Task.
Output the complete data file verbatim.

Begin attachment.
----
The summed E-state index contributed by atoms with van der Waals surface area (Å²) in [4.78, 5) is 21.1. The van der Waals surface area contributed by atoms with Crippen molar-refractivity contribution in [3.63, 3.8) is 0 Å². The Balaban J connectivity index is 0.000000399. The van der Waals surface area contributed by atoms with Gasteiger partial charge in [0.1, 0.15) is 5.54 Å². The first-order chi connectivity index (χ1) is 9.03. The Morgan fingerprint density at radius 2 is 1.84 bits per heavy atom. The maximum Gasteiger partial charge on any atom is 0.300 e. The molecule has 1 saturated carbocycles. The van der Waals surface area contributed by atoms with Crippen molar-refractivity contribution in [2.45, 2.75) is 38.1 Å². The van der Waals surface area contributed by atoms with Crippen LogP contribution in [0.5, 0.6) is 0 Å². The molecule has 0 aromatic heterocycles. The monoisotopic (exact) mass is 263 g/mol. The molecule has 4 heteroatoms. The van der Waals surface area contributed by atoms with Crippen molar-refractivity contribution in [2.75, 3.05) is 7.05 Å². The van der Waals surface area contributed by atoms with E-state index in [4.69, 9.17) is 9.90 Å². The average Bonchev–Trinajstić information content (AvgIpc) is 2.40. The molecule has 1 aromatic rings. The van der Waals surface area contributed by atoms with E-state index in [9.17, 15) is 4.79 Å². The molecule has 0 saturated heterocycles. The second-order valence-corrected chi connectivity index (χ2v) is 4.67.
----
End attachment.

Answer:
The summed E-state index contributed by atoms with van der Waals surface area (Å²) in [4.78, 5) is 21.1. The van der Waals surface area contributed by atoms with Crippen molar-refractivity contribution in [3.63, 3.8) is 0 Å². The Balaban J connectivity index is 0.000000399. The van der Waals surface area contributed by atoms with Gasteiger partial charge in [0.1, 0.15) is 5.54 Å². The first-order chi connectivity index (χ1) is 9.03. The Morgan fingerprint density at radius 2 is 1.84 bits per heavy atom. The maximum Gasteiger partial charge on any atom is 0.300 e. The molecule has 1 saturated carbocycles. The van der Waals surface area contributed by atoms with Crippen molar-refractivity contribution in [2.45, 2.75) is 38.1 Å². The van der Waals surface area contributed by atoms with Crippen LogP contribution in [0.5, 0.6) is 0 Å². The molecule has 0 aromatic heterocycles. The monoisotopic (exact) mass is 263 g/mol. The molecule has 4 heteroatoms. The van der Waals surface area contributed by atoms with Crippen molar-refractivity contribution in [2.75, 3.05) is 7.05 Å². The van der Waals surface area contributed by atoms with E-state index in [4.69, 9.17) is 9.90 Å². The average Bonchev–Trinajstić information content (AvgIpc) is 2.40. The molecule has 1 aromatic rings. The van der Waals surface area contributed by atoms with E-state index in [9.17, 15) is 4.79 Å². The molecule has 0 saturated heterocycles. The second-order valence-corrected chi connectivity index (χ2v) is 4.67.